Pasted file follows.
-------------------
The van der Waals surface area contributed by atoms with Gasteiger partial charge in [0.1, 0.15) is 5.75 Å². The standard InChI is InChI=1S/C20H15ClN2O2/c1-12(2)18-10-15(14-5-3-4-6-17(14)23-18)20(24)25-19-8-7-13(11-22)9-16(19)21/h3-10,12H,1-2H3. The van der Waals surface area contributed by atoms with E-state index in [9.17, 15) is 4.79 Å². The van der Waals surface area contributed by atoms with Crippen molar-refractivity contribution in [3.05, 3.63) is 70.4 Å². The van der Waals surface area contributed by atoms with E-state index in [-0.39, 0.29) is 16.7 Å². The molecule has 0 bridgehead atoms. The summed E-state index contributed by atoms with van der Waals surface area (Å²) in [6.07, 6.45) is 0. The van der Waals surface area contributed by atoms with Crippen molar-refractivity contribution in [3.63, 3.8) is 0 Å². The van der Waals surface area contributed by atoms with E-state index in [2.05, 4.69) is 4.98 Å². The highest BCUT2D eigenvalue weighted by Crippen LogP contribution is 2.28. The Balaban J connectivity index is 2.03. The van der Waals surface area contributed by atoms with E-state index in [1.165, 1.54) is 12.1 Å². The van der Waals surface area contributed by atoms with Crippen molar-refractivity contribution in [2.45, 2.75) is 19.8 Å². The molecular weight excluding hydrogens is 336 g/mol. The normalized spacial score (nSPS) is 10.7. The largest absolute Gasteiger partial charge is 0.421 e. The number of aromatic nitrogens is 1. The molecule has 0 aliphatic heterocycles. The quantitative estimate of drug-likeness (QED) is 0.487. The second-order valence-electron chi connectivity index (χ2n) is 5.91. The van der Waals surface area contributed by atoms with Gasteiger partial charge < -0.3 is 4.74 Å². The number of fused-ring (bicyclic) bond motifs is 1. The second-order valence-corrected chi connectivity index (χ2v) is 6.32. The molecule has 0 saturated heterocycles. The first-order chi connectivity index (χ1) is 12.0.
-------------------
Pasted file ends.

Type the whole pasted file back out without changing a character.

The van der Waals surface area contributed by atoms with Gasteiger partial charge in [0.1, 0.15) is 5.75 Å². The standard InChI is InChI=1S/C20H15ClN2O2/c1-12(2)18-10-15(14-5-3-4-6-17(14)23-18)20(24)25-19-8-7-13(11-22)9-16(19)21/h3-10,12H,1-2H3. The van der Waals surface area contributed by atoms with E-state index in [9.17, 15) is 4.79 Å². The van der Waals surface area contributed by atoms with Crippen molar-refractivity contribution in [3.05, 3.63) is 70.4 Å². The van der Waals surface area contributed by atoms with E-state index in [-0.39, 0.29) is 16.7 Å². The molecule has 0 bridgehead atoms. The summed E-state index contributed by atoms with van der Waals surface area (Å²) in [6.07, 6.45) is 0. The van der Waals surface area contributed by atoms with Crippen molar-refractivity contribution in [3.63, 3.8) is 0 Å². The van der Waals surface area contributed by atoms with E-state index in [2.05, 4.69) is 4.98 Å². The highest BCUT2D eigenvalue weighted by Crippen LogP contribution is 2.28. The Balaban J connectivity index is 2.03. The van der Waals surface area contributed by atoms with E-state index in [1.165, 1.54) is 12.1 Å². The van der Waals surface area contributed by atoms with Crippen molar-refractivity contribution in [2.45, 2.75) is 19.8 Å². The molecular weight excluding hydrogens is 336 g/mol. The normalized spacial score (nSPS) is 10.7. The largest absolute Gasteiger partial charge is 0.421 e. The number of aromatic nitrogens is 1. The molecule has 0 aliphatic heterocycles. The quantitative estimate of drug-likeness (QED) is 0.487. The second-order valence-electron chi connectivity index (χ2n) is 5.91. The van der Waals surface area contributed by atoms with Gasteiger partial charge < -0.3 is 4.74 Å². The number of fused-ring (bicyclic) bond motifs is 1. The second-order valence-corrected chi connectivity index (χ2v) is 6.32. The molecule has 0 saturated heterocycles. The first-order chi connectivity index (χ1) is 12.0.